High school boys and girls buy the destructive weed without knowledge of its capacity of harm, and conscienceless dealers sell it with impunity.
    This is a national problem, and it must have national attention.
    The fatal marihuana cigarette must be recognized as a deadly drug, and American children must be protected against it.
    That is a pretty severe indictment. They say it is a national question and that it requires effective legislation. Of course, in a general way, you have responded to all of these statements; but that indicates very clearly that it is an evil of such magnitude that it is recognized by the press of the country as such.
    And that was basically it. Yellow journalism won over medical science.
    The committee passed the legislation on. And on the floor of the house, the entire discussion was:
    Member from upstate New York: “Mr. Speaker, what is this bill about?”
    Speaker Rayburn: “I don’t know. It has something to do with a thing called marihuana. I think it’s a narcotic of some kind.”
    “Mr. Speaker, does the American Medical Association support this bill?”
    Member on the committee jumps up and says: “Their Doctor Wentworth[sic] came down here. They support this bill 100 percent.”
    And on the basis of that lie, on August 2, 1937, marijuana became illegal at the federal level.

  35. Please, marijuana has been scientifically proven to be basically harmless.
    The same can not be said of alcohol and tobacco.
    This should be a no-brainier, why are the politicians putting of the inevitable?

  36. Look man…..I live in AZ. I’m just waiting to see which state(colorado or California) legalizes fist. Then I’m either headed out west or gone up north.

  37. fox news is nonsense, and so are the GOP lies it spreads. republicans will never get the youth or minority vote because they are too far disconnected from reality. i question this woman alot as well, who that is for marijuana legalization in their right mind would vote for a republican, when in fact, it is their laughable prohibition efforts that got us this polarized on the subject. i mean lets face it, too many people make too much money keeping weed illegal, until that changes, nothing will…

  38. Awesome video, and i agree with #s 16 and 18 Yes she is a MILF and i’ll vote for whoever pusehes it first. well… probably whoever pushes it first. where is Ron Paul?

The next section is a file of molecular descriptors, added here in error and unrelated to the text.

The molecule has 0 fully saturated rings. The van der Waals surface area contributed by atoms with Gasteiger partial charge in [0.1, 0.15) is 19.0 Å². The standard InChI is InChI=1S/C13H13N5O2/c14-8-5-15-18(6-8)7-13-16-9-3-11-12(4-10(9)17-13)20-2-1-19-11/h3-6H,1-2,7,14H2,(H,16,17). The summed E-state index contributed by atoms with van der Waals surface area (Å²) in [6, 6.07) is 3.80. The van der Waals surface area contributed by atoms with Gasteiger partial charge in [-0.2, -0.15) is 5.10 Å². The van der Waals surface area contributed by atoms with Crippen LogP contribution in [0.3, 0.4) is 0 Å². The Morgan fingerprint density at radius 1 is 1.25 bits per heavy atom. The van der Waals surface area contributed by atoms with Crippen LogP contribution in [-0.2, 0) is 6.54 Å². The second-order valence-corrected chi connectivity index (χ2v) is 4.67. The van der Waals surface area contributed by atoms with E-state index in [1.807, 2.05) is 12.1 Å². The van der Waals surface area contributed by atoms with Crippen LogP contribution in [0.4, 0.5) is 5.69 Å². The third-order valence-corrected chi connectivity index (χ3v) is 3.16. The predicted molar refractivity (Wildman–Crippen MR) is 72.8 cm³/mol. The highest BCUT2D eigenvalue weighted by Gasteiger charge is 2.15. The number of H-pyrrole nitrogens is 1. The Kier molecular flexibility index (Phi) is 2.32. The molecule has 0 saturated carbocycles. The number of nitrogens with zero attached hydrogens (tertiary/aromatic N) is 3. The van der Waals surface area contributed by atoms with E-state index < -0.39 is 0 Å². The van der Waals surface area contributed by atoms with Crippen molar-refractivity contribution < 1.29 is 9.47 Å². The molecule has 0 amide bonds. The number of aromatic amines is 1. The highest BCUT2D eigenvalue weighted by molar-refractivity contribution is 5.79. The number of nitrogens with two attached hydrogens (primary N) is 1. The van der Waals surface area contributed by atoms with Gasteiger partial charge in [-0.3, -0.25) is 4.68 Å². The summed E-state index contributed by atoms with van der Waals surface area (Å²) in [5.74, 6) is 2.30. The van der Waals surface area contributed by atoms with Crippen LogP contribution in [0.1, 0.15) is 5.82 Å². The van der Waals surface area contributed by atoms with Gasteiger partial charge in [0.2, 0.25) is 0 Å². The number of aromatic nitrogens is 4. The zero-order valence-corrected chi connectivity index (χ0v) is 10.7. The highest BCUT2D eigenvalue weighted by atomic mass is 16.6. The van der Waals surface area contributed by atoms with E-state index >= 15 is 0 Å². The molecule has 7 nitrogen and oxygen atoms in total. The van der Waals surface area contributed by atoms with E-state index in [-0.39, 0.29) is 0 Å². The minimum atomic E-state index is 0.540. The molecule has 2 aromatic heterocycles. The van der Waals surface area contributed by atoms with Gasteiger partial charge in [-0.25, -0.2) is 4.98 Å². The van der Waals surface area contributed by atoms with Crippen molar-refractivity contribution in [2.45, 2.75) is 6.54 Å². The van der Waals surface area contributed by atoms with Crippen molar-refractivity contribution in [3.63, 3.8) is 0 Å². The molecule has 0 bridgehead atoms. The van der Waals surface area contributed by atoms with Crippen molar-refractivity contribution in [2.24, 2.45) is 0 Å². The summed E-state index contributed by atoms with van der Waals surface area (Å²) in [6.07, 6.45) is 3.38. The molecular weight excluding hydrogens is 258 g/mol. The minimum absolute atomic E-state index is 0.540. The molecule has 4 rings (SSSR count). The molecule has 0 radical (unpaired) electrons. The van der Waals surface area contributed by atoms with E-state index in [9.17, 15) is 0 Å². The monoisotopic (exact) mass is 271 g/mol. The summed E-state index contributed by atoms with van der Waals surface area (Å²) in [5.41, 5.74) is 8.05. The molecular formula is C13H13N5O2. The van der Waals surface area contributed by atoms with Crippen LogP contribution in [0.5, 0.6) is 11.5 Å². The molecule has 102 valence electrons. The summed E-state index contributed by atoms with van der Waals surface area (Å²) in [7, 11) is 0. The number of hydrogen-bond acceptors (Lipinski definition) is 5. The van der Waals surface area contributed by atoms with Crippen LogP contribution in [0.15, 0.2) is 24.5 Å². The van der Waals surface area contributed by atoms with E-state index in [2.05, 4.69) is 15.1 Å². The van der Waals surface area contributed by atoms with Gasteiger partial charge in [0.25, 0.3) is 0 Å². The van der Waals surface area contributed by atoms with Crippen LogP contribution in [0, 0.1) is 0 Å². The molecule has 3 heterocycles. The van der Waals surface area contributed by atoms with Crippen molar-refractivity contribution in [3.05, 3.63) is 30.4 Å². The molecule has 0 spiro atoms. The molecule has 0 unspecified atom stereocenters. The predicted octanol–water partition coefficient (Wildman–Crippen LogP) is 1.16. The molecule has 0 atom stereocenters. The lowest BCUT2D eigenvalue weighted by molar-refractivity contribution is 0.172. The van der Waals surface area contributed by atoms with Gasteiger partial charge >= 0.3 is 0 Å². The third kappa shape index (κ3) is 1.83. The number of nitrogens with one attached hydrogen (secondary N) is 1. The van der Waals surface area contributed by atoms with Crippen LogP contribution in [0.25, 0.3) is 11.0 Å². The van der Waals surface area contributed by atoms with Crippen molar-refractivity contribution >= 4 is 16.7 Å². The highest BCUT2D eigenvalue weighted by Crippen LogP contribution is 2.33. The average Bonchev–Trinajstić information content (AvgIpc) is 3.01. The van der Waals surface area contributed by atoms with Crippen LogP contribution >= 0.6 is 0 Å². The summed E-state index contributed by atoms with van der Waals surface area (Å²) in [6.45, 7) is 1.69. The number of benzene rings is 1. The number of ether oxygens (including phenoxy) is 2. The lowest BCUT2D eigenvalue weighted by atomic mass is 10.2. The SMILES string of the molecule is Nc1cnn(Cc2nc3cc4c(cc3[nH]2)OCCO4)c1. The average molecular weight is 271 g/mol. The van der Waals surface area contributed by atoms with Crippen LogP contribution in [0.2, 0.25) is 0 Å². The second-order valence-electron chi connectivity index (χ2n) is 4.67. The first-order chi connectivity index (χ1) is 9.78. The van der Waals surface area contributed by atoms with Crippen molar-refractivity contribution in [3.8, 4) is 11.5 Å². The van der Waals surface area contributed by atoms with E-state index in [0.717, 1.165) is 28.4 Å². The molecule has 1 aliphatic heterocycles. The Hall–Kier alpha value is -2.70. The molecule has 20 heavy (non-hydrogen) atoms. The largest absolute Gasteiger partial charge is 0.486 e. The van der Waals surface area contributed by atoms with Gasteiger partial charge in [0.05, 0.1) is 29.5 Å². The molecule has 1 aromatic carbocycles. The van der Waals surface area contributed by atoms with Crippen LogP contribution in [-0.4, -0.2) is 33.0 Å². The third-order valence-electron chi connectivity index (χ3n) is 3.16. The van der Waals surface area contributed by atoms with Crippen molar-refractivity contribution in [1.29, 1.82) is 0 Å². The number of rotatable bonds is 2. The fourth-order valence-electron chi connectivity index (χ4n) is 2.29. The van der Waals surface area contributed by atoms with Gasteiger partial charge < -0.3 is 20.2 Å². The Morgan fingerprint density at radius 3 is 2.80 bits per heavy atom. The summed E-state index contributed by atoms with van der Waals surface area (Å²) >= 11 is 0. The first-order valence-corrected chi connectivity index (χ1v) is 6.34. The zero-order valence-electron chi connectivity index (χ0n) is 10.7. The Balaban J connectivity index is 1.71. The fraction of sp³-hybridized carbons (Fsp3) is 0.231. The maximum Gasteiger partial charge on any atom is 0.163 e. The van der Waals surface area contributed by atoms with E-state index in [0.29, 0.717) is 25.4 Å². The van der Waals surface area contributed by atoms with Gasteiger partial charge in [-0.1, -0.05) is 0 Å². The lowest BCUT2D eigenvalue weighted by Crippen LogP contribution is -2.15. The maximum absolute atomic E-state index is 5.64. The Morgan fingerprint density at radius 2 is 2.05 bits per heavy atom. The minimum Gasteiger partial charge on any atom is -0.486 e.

39. These Cannabis laws that removed our liberty are based on a constructive fraud, this act is illegal, congress and the branches of government have become wayward. The only thing these folks will take notice is if juries don’t convict in cannabis cases. Simply Jury Nullification will put these wayward employees back in line. Until then plant your seeds in the face of the enemy and get ready to bring this issue to them by Writ. It is time to end their constructive fraud against the people and we don’t need to vote on it, just act through our courts and practice jury nullification of that screwed up unlaw cannabis law.

  40. I used to smoke it. It’s NOT a gateway drug. It’s no more addictive than cigarettes, and you can quit without the withdrawl and pains you get when you quit heroin or whatever. The whole case against weed is really based on fear! I dont know why since so many people already smoke the stuff anyway. They should also legalize prostitution and put our cops to better use than having run around trying to bust grown a$$ people having consentual sex.

  41. legalization should happen soon, today i was with a friend and we got stoped by police because somone broke into a house down the street and we were suspects. we havent did one crime but my friend threw a joint and the cop has seen him do it. the officer told me i’ll see my friend in jail. i started walking home stunned by what happend, i thught my friend was going too jail and all of this happend over nothing we were inocent. befor i walked to my door another cop drove by and told me dont worry about your friend we droped him of home.
    LOL THANKS FOR TRIP OFFICER